Tuesday, March 20, 2012

Save The Carrier Bag

Of all the lost causes that this blog supports, the campaign to defend the carrier bag seems the most Quixotic. After all, who can love the humble supermarket carrier bag? They're cheap, ugly and functional items that manage to unite forces as disparate as the BBC, the Daily Mail and legions of right-thinking people everywhere. But not here.

Firstly, let's note that the terminology around these bags has shifted. The bags are now referred to as 'single-use carrier' bags, to emphasise the wastefulness of the whole enterprise. Single-use is bad by definition, however, who decided that supermarket carrier bags are single use? Most people I know generally re-use the bags. A lot of people have a pile of them at home for storing and carrying all kinds of stuff, including taking them back to the shops to use again.

Next we have to look at why 'single-use' has such negative connotations, and it's all to do with using up the Earth's scarce resources. Except that supermarket carrier bags are made from polyethelene, which comes from ethelene which is a waste product from natural gas production. If it wasn't used as a feedstock, then the ethelene would have to be burned off - which is both wasting energy and also produces more CO2 emissions (if you care about such things). So, far from wasting valuable resources, making carrier backs finds a use for an existing by-product.

But surely bags from renewables - like paper - would be better for the environment? Nope. Think again. Carrier bags are light, and take less energy to produce and transport than paper bags. According a story from the Independent (hardly a bastion of contrarian thinking), a study sponsored by the Enviornment Agency, showed that polyethelene carrier bags have about less than a third of the carbon emissions of paper bags.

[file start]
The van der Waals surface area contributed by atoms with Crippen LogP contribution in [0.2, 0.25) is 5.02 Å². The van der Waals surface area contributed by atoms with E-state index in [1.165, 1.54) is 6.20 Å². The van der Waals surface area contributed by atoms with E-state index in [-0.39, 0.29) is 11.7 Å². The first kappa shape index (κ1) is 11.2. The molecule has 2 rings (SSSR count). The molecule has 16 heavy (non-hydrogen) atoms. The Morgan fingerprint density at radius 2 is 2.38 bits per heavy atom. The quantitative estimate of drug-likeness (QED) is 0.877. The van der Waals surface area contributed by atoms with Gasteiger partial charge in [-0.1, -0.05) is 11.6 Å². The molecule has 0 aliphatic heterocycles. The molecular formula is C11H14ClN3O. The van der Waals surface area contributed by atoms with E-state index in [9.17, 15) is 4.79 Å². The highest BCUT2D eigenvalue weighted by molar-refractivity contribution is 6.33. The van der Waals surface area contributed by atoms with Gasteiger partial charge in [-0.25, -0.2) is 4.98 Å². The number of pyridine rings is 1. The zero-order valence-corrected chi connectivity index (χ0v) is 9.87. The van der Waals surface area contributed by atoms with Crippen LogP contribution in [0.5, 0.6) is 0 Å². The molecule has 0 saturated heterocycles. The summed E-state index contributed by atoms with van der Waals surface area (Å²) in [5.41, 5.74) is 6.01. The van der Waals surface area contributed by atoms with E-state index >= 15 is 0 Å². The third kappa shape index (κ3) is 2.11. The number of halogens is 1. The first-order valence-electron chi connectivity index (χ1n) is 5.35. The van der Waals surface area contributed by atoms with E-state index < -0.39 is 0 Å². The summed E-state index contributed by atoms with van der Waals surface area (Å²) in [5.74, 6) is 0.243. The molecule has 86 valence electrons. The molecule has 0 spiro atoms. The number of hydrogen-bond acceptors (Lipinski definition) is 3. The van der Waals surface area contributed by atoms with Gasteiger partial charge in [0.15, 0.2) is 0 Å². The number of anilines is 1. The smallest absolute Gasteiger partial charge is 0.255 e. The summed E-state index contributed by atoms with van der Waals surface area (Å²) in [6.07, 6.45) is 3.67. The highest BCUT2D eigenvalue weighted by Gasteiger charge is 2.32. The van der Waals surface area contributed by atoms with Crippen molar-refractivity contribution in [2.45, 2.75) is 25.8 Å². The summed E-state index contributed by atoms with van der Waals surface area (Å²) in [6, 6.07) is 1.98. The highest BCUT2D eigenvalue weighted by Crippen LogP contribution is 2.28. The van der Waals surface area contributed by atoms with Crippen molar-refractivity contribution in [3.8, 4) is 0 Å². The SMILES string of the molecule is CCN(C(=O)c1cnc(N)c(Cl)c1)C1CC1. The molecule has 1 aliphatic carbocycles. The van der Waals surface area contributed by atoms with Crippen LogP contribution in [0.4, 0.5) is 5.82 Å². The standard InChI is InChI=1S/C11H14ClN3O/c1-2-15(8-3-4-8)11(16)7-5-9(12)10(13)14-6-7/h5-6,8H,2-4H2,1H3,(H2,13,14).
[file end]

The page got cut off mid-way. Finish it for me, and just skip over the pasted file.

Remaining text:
Ah, but what about the pollution? What about the plastic 'garbage patch' twice the size of Texas in the middle of the Pacific? We've all seen the pictures in the Daily Mail... Sorry, overdone. Not only is the size of the problem exagerrated, there's also not much evidence that carrier bags are a key component of the pollution.

So, in all, the plastic carrier bag is yet another example of environmentalism wanting to solve non-existent problems. The solutions proposed end up being worse for the environment, and in the process make life just that little bit more expensive and a little less convenient. So, par for the course really.

1 comment:

Edward Spalton said...

I am not sure how accurate the report was (or my memory of it) but I seem to remember that Ireland introduced a statutory charge on each supermarket "single use" bag. I think it was 9 cents.

The result was that the sales of bin liners went up by approximately the same weght of plastic as the supermarket consumption decreased. The only difference was that the customers paid more whatever they did.